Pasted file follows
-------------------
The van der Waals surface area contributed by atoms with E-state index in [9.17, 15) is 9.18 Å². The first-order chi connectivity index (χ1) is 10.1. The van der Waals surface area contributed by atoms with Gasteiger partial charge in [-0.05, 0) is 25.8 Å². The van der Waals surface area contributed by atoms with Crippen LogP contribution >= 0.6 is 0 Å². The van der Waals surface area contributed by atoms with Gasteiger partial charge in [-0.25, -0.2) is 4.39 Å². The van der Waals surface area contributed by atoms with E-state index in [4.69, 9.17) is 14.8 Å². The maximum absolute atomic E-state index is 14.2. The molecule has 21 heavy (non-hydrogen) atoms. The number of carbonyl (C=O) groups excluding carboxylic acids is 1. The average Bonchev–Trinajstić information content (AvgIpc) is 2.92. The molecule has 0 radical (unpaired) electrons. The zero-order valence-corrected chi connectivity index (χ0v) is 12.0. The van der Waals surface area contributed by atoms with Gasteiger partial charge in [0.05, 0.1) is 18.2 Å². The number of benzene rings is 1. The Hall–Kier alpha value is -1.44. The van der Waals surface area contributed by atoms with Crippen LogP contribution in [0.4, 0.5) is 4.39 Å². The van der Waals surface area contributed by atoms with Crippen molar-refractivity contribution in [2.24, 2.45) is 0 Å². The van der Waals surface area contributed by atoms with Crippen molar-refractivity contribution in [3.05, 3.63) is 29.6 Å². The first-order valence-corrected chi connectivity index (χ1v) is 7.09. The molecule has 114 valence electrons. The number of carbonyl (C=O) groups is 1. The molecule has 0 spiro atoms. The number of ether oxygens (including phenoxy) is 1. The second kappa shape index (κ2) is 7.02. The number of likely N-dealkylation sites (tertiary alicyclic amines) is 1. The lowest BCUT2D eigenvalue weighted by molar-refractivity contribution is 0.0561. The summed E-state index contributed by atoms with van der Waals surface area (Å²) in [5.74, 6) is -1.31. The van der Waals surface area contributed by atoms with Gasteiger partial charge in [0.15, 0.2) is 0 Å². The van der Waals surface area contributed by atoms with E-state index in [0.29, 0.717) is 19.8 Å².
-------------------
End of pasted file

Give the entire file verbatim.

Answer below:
The van der Waals surface area contributed by atoms with E-state index in [9.17, 15) is 9.18 Å². The first-order chi connectivity index (χ1) is 10.1. The van der Waals surface area contributed by atoms with Gasteiger partial charge in [-0.05, 0) is 25.8 Å². The van der Waals surface area contributed by atoms with Crippen LogP contribution >= 0.6 is 0 Å². The van der Waals surface area contributed by atoms with Gasteiger partial charge in [-0.25, -0.2) is 4.39 Å². The van der Waals surface area contributed by atoms with E-state index in [4.69, 9.17) is 14.8 Å². The maximum absolute atomic E-state index is 14.2. The molecule has 21 heavy (non-hydrogen) atoms. The number of carbonyl (C=O) groups excluding carboxylic acids is 1. The average Bonchev–Trinajstić information content (AvgIpc) is 2.92. The molecule has 0 radical (unpaired) electrons. The zero-order valence-corrected chi connectivity index (χ0v) is 12.0. The van der Waals surface area contributed by atoms with Gasteiger partial charge in [0.05, 0.1) is 18.2 Å². The number of benzene rings is 1. The Hall–Kier alpha value is -1.44. The van der Waals surface area contributed by atoms with Crippen LogP contribution in [0.4, 0.5) is 4.39 Å². The van der Waals surface area contributed by atoms with Crippen molar-refractivity contribution in [2.24, 2.45) is 0 Å². The van der Waals surface area contributed by atoms with Crippen molar-refractivity contribution in [3.05, 3.63) is 29.6 Å². The first-order valence-corrected chi connectivity index (χ1v) is 7.09. The molecule has 114 valence electrons. The number of carbonyl (C=O) groups is 1. The molecule has 0 spiro atoms. The number of ether oxygens (including phenoxy) is 1. The second kappa shape index (κ2) is 7.02. The number of likely N-dealkylation sites (tertiary alicyclic amines) is 1. The lowest BCUT2D eigenvalue weighted by molar-refractivity contribution is 0.0561. The summed E-state index contributed by atoms with van der Waals surface area (Å²) in [5.74, 6) is -1.31. The van der Waals surface area contributed by atoms with Gasteiger partial charge in [0.15, 0.2) is 0 Å². The van der Waals surface area contributed by atoms with E-state index in [0.29, 0.717) is 19.8 Å².